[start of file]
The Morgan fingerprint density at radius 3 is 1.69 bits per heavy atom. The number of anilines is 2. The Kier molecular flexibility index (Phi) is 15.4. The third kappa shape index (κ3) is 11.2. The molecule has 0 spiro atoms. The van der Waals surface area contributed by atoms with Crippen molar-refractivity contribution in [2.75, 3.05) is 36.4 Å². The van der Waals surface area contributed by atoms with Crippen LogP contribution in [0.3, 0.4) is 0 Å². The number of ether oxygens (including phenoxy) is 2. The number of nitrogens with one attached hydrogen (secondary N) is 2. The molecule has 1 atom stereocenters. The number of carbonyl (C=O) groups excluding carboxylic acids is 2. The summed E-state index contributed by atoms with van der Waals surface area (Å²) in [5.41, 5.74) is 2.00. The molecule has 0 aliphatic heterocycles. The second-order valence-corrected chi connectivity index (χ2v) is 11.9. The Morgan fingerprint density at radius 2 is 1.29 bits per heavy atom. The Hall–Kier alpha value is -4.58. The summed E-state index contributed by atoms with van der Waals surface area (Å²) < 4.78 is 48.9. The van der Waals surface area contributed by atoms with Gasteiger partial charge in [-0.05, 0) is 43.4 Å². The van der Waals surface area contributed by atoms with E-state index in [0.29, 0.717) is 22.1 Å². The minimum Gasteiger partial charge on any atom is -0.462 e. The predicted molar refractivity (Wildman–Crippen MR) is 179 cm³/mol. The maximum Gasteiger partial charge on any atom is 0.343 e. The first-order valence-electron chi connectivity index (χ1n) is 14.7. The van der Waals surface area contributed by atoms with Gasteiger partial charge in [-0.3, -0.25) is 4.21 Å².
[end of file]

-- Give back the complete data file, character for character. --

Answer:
The Morgan fingerprint density at radius 3 is 1.69 bits per heavy atom. The number of anilines is 2. The Kier molecular flexibility index (Phi) is 15.4. The third kappa shape index (κ3) is 11.2. The molecule has 0 spiro atoms. The van der Waals surface area contributed by atoms with Crippen molar-refractivity contribution in [2.75, 3.05) is 36.4 Å². The van der Waals surface area contributed by atoms with Crippen LogP contribution in [0.3, 0.4) is 0 Å². The number of ether oxygens (including phenoxy) is 2. The number of nitrogens with one attached hydrogen (secondary N) is 2. The molecule has 1 atom stereocenters. The number of carbonyl (C=O) groups excluding carboxylic acids is 2. The summed E-state index contributed by atoms with van der Waals surface area (Å²) in [5.41, 5.74) is 2.00. The molecule has 0 aliphatic heterocycles. The second-order valence-corrected chi connectivity index (χ2v) is 11.9. The Morgan fingerprint density at radius 2 is 1.29 bits per heavy atom. The Hall–Kier alpha value is -4.58. The summed E-state index contributed by atoms with van der Waals surface area (Å²) < 4.78 is 48.9. The van der Waals surface area contributed by atoms with Gasteiger partial charge in [-0.05, 0) is 43.4 Å². The van der Waals surface area contributed by atoms with E-state index in [0.29, 0.717) is 22.1 Å². The minimum Gasteiger partial charge on any atom is -0.462 e. The predicted molar refractivity (Wildman–Crippen MR) is 179 cm³/mol. The maximum Gasteiger partial charge on any atom is 0.343 e. The first-order valence-electron chi connectivity index (χ1n) is 14.7. The van der Waals surface area contributed by atoms with Gasteiger partial charge in [-0.3, -0.25) is 4.21 Å².